I work with many business professionals who encounter professional pushback to their great ideas. Then, they fight the urge to tuck their tails between their legs and crawl back to the comfortable confines of their organization’s status quo culture. Alternatively, they take things personally – and negatively – and get pissed off at the person pushing back on their great idea.
Ever find yourself in a situation you were convinced would be positively received? Instead, you find yourself on the receiving end of professional pushback: from your boss or from your client. What course of action do you take?
My professional mantra is: Depending on where we sit around the table, we all see the same things differently. Shouldn’t our differences become our strengths and opportunities, instead of status quo impediments?
Today, I offer you 3 questions to ask yourself before you propose another great idea. Especially, if you tend to encounter professional pushback more often than you receive buy-in.
Click on this link. Tell me which question(s) really resound with you.
First, professional pushback happens when you have not defined your Why.
Ask yourself Why your great idea is constantly on your mind, in the first place. Why are you so compelled to speak to your leadership about your great idea? Does your great idea address a universally perceived deficit or gap that requires improvement? And, if so, are you able to quantify the type of outcome to be expected from putting your great idea into play?
Next, professional pushback happens when you have not addressed the specific What’s.
Great ideas, no matter how simple, usually involve a lot of moving parts. Do your homework. Because putting your great idea into play may involve far more puzzle pieces than you thought about. So, determine the departments involved to bring your idea to fruition. Then, assess whether your great idea requires: new processes; melds nicely within existing processes and protocol; or involves something in-between.
Then, professional pushback happens when you do not completely identify Who.
From your perspective, your great idea does not involve any Change on your part, at all. You can keep on doing the same things, the same way. In fact, the other person, in the other department, becomes accountable for changing their behavior, mindset and perspective. In order to make your idea workable.
Hmmm. What if the person you are proposing your idea to doesn’t “see” things quite the same way you do? In fact, what if your boss, your boss’s boss or your client feels that you are the person who needs to Change, not them? From their perspective, things are just fine and dandy, indeed.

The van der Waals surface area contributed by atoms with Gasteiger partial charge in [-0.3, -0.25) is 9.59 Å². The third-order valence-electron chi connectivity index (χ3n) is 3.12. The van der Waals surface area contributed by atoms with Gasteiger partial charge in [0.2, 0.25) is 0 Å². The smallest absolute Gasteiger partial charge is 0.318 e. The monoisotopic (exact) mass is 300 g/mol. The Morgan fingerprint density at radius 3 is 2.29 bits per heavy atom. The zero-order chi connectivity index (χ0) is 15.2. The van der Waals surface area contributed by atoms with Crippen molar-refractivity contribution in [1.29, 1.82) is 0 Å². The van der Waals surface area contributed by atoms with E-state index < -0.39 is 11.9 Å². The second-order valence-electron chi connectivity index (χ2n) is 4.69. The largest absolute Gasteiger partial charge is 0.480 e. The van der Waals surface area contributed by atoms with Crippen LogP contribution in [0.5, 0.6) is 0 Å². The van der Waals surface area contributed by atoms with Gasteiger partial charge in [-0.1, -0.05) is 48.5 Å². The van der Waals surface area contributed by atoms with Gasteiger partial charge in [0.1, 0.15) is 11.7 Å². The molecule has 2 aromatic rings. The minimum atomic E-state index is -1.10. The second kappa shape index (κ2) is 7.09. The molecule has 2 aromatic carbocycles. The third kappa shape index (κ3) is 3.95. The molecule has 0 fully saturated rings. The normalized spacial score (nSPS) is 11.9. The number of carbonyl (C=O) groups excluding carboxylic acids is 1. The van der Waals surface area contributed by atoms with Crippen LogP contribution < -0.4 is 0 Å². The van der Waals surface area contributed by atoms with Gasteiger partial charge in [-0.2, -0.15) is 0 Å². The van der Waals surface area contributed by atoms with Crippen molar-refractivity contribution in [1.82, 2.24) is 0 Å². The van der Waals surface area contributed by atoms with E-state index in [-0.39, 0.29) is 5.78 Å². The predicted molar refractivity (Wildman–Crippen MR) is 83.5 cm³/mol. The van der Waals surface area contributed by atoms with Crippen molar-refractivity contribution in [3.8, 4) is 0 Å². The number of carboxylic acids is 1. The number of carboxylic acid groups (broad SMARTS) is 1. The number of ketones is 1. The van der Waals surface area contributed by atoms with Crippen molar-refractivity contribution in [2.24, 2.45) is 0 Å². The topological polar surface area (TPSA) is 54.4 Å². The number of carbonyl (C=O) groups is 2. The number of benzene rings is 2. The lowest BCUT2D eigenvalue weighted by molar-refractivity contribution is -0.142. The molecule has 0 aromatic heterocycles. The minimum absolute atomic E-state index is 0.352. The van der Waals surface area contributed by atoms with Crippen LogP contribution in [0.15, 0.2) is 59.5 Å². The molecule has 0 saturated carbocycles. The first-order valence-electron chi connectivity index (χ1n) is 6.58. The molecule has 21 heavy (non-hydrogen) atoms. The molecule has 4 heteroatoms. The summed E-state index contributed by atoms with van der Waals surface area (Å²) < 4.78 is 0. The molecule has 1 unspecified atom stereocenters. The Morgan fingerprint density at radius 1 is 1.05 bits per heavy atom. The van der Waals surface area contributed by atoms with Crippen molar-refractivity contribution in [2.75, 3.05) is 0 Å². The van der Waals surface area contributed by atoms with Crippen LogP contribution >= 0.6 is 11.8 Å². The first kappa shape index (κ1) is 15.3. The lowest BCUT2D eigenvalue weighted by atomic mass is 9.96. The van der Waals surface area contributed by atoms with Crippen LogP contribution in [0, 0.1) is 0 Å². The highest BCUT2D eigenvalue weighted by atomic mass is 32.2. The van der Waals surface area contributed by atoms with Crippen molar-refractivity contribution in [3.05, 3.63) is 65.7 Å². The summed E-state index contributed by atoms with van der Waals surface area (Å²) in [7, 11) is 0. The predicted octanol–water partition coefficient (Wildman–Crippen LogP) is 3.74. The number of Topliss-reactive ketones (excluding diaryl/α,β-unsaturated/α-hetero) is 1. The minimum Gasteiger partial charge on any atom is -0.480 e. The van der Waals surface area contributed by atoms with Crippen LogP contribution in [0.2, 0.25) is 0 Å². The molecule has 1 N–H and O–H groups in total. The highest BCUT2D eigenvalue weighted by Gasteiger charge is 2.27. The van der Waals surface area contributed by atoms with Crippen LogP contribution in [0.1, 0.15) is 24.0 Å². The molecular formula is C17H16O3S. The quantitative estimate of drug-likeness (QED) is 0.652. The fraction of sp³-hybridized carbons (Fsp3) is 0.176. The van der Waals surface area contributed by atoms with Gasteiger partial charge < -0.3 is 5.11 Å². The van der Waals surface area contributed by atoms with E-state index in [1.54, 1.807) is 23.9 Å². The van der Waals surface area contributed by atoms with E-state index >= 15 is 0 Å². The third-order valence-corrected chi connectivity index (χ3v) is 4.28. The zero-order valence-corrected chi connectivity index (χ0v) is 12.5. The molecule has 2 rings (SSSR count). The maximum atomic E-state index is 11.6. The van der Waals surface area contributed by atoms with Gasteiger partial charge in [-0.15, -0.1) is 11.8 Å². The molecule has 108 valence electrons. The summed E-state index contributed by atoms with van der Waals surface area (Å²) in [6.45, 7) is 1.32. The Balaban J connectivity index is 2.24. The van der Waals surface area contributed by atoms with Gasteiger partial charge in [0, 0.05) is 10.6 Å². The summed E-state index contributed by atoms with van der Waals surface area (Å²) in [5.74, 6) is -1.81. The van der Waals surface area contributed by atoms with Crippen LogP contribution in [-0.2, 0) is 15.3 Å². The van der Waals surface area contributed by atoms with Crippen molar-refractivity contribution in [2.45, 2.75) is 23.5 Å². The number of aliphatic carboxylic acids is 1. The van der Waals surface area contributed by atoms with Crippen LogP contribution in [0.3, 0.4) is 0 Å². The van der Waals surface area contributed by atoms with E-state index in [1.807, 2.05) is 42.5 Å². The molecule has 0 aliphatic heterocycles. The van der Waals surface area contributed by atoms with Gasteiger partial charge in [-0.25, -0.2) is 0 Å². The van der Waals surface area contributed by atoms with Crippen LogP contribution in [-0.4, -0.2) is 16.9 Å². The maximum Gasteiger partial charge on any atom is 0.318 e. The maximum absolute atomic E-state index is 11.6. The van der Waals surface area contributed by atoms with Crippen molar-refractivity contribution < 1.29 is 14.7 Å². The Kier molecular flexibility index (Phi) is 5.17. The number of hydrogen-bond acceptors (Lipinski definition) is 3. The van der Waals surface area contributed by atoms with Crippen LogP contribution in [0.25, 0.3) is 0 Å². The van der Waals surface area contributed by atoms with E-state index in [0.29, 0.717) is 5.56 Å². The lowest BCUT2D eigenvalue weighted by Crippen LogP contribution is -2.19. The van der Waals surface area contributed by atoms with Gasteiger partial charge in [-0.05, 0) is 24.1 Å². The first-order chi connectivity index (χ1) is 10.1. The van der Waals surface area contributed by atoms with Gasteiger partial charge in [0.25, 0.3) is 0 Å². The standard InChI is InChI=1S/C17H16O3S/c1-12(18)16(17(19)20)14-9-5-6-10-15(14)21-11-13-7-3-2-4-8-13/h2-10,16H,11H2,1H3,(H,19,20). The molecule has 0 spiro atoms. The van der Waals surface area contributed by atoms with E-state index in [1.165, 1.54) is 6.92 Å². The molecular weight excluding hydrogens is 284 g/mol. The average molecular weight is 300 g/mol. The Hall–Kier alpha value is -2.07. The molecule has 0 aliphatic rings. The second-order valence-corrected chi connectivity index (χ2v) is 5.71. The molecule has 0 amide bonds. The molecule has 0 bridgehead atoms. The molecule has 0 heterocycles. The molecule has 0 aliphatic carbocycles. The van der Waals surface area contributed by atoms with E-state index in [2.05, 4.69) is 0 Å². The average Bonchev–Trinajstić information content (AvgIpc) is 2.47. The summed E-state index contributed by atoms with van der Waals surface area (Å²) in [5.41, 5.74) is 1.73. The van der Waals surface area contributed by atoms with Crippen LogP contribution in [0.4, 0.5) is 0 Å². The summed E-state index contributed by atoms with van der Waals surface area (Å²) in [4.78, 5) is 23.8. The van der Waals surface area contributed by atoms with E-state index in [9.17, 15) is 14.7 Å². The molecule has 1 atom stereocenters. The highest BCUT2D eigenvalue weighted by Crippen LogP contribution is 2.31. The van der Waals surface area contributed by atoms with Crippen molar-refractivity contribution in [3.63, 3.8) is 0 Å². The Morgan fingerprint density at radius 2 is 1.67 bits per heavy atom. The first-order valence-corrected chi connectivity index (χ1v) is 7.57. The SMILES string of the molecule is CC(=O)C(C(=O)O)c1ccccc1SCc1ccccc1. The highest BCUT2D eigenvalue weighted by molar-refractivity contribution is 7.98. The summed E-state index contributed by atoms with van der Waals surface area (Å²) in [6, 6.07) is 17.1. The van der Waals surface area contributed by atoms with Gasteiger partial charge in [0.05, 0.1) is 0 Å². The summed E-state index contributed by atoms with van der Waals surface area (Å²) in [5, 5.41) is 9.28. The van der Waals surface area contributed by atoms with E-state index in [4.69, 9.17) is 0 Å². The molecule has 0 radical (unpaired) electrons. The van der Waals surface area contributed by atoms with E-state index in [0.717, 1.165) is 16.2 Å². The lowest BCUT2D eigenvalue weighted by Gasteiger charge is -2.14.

Ultimately, professional pushback creates opportunities for professional innovation through collaboration.
If you keep on getting shut down or blocked in the workplace, in spite of your great ideas, make these 3 questions part of your professional habits. Yes, you just may be working with a toxic boss or a set-in-stone culture. However, when you begin to assess opportunities in this manner, you further develop your own professional collaboration skills. In addition, as you assess everyone’s perspective, prior to proposing your great idea, you identify the Why, What and Who involved in executing your great idea.
The best way to turn potential professional pushback into a professional development opportunity is understanding everyone’s perspective, before you propose your great idea. Often, having those collaborative conversations and doing your homework changes your perspective on your own accountability. Why shouldn’t that great idea become an even greater one, in the process?
Start moving one millimeter forward, today.
- Read these related posts on professional innovation, workforce engagement and customer retention.
- Has what you read today started you thinking about tomorrow? Contact me and let’s create a One Millimeter Mindset™ program that fits your needs.
- Subscribe to my blog. Share your email address in the red box in the right column. Never miss another insightful post.
- Engage me to speak or conduct an interactive workshop at your next corporate or association event.
Babette Ten Haken, Founder & President of One Millimeter Mindset™ serves organizations as a corporate catalyst and innovative speaker, strategist, coach and storyteller. Babette’s One Millimeter Mindset™ Workshops and Speaking programs leverage collaboration to catalyze professional innovation, workforce engagement and customer retention, especially in challenging Industrial Internet of Things environments. Babette’s playbook of IIoT team collaboration hacks, Do YOU Mean Business? is available on Amazon. She is a member of SME, ASQ, SHRM and the National Speakers Association.
Image source: Getty image